Russia never state sponsored doping and are "ready to pass any test" claims sports minister

Russian sports minister Pavel Kolobkov has told the global anti-doping community his country is “ready to pass any test” but once again denied there has ever been a “state-sponsored” programme in Russia.

The former Olympic fencing champion, who replaced Vitaly Mutko as sports minister in October, was speaking to more than 700 delegates at the World Anti-Doping Agency’s (WADA) annual symposium in Lausanne.

He started his speech by saying the “greatest tragedy” in Russian sport is that clean athletes have been banned from competing by the International Association of Athletics Federations (IAAF) and International Paralympic Committee (IPC), describing this as “simply inhuman”.

The 47-year-old then listed the progress Russia has made in overhauling its anti-doping system since a WADA-funded investigation confirmed media reports of endemic cheating in Russian athletics.

That investigation, led by former WADA president Dick Pound, resulted in the Russian athletics federation and anti-doping agency RUSADA being suspended and the Moscow anti-doping laboratory shut down in November 2015.

Kolobkov said: “We are ready for inspections and ready to pass all external tests – we don’t object to this.

“We are working on WADA’s criteria and hope to have them accepted in May, and then be fully reinstated in November.”

He explained that doping has been criminalised in Russia, RUSADA has been made independent of government and its budget tripled.

Kolobkov, a member of WADA’s foundation board until RUSADA’s suspension, also noted the recent comments from Russian President Vladimir Putin that the country did have an anti-doping problem and “we should spell it out and admit it”.

Russia’s acceptance of its problems, however, only goes so far, and just as Putin denied there was any state involvement in the cheating, Kolobkov restated the party line that RUSADA was hijacked by corrupt individuals, in particular the head of the Moscow laboratory Grigory Rodchenkov.

Now in hiding in the United States, Rodchenkov is the main whistleblower for a second WADA-sponsored investigation in 2016, this time conducted by Canadian law professor Richard McLaren.

His explosive report revealed an “institutionalised” Russian doping programme that “sabotaged” the London 2012 and Sochi 2014 Olympics, and helped more than 1,000 Russian athletes from almost all sports evade tests.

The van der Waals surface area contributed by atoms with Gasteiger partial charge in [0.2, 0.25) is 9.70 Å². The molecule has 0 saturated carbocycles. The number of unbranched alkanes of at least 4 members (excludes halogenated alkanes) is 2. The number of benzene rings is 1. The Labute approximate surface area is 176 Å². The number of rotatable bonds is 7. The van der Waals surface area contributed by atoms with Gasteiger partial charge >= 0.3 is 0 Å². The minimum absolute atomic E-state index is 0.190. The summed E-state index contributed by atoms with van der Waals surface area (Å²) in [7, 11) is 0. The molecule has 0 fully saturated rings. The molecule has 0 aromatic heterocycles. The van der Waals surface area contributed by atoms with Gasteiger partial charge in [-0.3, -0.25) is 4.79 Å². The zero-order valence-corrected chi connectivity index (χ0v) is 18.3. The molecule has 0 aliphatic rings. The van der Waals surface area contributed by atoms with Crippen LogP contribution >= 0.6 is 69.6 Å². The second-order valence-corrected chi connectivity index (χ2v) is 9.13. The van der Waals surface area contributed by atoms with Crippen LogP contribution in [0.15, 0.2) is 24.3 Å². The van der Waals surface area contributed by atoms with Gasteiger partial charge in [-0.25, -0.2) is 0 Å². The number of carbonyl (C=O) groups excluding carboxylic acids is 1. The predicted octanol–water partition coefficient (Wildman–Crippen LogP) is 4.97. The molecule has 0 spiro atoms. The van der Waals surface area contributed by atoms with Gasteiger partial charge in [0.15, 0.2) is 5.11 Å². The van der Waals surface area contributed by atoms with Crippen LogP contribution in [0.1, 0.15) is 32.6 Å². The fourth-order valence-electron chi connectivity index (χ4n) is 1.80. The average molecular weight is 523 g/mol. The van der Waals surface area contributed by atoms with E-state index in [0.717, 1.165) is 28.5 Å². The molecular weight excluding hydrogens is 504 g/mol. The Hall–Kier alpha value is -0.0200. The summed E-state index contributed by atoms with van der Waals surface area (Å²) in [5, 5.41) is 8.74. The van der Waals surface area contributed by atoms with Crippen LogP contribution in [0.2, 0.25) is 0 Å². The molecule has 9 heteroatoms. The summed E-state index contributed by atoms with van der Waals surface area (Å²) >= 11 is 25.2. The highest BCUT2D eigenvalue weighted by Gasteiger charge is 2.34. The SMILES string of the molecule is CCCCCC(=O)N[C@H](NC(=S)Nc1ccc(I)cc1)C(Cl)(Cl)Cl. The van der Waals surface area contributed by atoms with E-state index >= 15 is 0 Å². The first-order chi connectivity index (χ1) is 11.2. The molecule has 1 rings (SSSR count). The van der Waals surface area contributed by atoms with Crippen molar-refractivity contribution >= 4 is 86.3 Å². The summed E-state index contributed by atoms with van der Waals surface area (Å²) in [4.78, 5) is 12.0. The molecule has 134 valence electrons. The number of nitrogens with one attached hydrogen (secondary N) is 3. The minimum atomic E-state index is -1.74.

Kolobkov, however, claimed an ongoing Russian criminal investigation has revealed Rodchenkov “abused his office” and doped athletes by giving them substances without explaining what they were.

Noting Rodchenkov’s 2011 arrest on drug-trafficking charges, Kolobkov said “We don’t understand how you can believe the testimony of somebody who has been involved in crimes.”

He also claimed that Russia’s investigation into the scandal has been impeded by a lack of cooperation from the authorities in Canada, Switzerland and US.

The Canadians, Kolobkov said, have been asked for help in getting more information from the Montreal-based WADA, while requests to the US for permission to interview Rodchenkov have not been answered. Requests to speak to the Swiss manufacturer of the anti-doping sample bottles which McLaren’s report revealed had been tampered with in Russia, have also gone unheeded.


Pavel Kolobkov was speaking to more than 700 delegates at the World Anti-Doping Agency’s annual symposium in Lausanne (Getty)

Kolobkov concluded by saying he was unaware of any evidence in McLaren’s report that would result in anti-doping cases being brought against individual athletes.

Reaction to his speech was mixed in the SwissTech Convention Center auditorium, with one senior WADA representative telling Press Association Sport it was “brave but a bit of a curate’s egg”. Another delegate said “there were some good parts” but the attempt to blame Rodchenkov for everything would “not play well”.

Earlier on, WADA president Sir Craig Reedie said “the ball is firmly in Russia’s court” in terms of its return to compliance with anti-doping rules, while the agency’s director general Olivier Niggli gave a thorough update on the current situation.

Listing the steps already taken in Russia, including handing over the testing programme to UK Anti-Doping, Niggli said there were 2,300 “good tests” done in the country last year but 2,344 planned tests were cancelled due to a shortage of doping control officers and other problems.

He said Russia was “well aware time is of the essence” if is to be reinstated this year but welcomed Putin’s intervention as “going in the right direction”.

“They know what they have to do, we’ll see when they are able to deliver,” said Niggli.

An indication of how deep Russia’s problems go, however, arrived shortly after Kolobkov’s speech when the Court of Arbitration for Sport announced a lifetime ban for Dr Sergei Portugalov, a senior Russian sports doctor who is known to have worked across several sports, including athletics and swimming.


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